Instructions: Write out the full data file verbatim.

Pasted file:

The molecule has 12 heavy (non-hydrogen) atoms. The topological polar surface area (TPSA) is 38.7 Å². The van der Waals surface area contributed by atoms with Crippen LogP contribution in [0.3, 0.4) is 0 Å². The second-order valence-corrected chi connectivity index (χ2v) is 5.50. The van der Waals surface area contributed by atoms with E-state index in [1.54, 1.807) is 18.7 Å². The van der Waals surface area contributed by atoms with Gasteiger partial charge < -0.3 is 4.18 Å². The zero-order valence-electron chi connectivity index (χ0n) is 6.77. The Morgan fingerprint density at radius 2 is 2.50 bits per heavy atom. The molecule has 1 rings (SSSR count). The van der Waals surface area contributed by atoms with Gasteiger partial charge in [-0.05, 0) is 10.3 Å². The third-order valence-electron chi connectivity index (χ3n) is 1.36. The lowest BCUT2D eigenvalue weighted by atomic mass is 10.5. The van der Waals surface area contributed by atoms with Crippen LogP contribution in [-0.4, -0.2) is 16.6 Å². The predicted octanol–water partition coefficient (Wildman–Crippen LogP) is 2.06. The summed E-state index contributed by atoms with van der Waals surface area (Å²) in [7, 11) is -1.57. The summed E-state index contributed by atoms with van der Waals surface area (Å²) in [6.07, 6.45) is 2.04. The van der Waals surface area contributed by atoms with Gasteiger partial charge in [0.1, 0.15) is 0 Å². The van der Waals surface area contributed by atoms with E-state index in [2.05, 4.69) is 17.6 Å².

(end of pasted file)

The molecule has 12 heavy (non-hydrogen) atoms. The topological polar surface area (TPSA) is 38.7 Å². The van der Waals surface area contributed by atoms with Crippen LogP contribution in [0.3, 0.4) is 0 Å². The second-order valence-corrected chi connectivity index (χ2v) is 5.50. The van der Waals surface area contributed by atoms with E-state index in [1.54, 1.807) is 18.7 Å². The van der Waals surface area contributed by atoms with Gasteiger partial charge < -0.3 is 4.18 Å². The zero-order valence-electron chi connectivity index (χ0n) is 6.77. The Morgan fingerprint density at radius 2 is 2.50 bits per heavy atom. The molecule has 1 rings (SSSR count). The van der Waals surface area contributed by atoms with Gasteiger partial charge in [-0.05, 0) is 10.3 Å². The third-order valence-electron chi connectivity index (χ3n) is 1.36. The lowest BCUT2D eigenvalue weighted by atomic mass is 10.5. The van der Waals surface area contributed by atoms with Crippen LogP contribution in [-0.4, -0.2) is 16.6 Å². The predicted octanol–water partition coefficient (Wildman–Crippen LogP) is 2.06. The summed E-state index contributed by atoms with van der Waals surface area (Å²) in [7, 11) is -1.57. The summed E-state index contributed by atoms with van der Waals surface area (Å²) in [6.07, 6.45) is 2.04. The van der Waals surface area contributed by atoms with Gasteiger partial charge in [0.1, 0.15) is 0 Å². The van der Waals surface area contributed by atoms with E-state index in [2.05, 4.69) is 17.6 Å².